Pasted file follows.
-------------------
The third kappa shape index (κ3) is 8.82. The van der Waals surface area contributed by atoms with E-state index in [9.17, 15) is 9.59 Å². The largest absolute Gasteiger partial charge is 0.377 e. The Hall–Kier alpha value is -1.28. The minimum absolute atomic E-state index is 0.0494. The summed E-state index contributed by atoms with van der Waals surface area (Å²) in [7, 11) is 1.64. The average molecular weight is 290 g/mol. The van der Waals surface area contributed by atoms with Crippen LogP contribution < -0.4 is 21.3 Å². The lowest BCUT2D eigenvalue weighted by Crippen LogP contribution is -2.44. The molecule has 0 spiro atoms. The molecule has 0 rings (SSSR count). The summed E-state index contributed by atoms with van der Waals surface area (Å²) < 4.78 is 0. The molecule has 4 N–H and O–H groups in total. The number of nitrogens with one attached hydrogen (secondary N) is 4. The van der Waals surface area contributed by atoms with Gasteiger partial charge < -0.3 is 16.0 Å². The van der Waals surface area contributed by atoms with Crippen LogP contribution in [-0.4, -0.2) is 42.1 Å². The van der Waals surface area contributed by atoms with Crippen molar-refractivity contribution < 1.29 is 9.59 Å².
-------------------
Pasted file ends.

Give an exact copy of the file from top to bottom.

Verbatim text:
The third kappa shape index (κ3) is 8.82. The van der Waals surface area contributed by atoms with E-state index in [9.17, 15) is 9.59 Å². The largest absolute Gasteiger partial charge is 0.377 e. The Hall–Kier alpha value is -1.28. The minimum absolute atomic E-state index is 0.0494. The summed E-state index contributed by atoms with van der Waals surface area (Å²) in [7, 11) is 1.64. The average molecular weight is 290 g/mol. The van der Waals surface area contributed by atoms with Crippen LogP contribution < -0.4 is 21.3 Å². The lowest BCUT2D eigenvalue weighted by Crippen LogP contribution is -2.44. The molecule has 0 spiro atoms. The molecule has 0 rings (SSSR count). The summed E-state index contributed by atoms with van der Waals surface area (Å²) < 4.78 is 0. The molecule has 4 N–H and O–H groups in total. The number of nitrogens with one attached hydrogen (secondary N) is 4. The van der Waals surface area contributed by atoms with Gasteiger partial charge < -0.3 is 16.0 Å². The van der Waals surface area contributed by atoms with Crippen LogP contribution in [-0.4, -0.2) is 42.1 Å². The van der Waals surface area contributed by atoms with Crippen molar-refractivity contribution < 1.29 is 9.59 Å².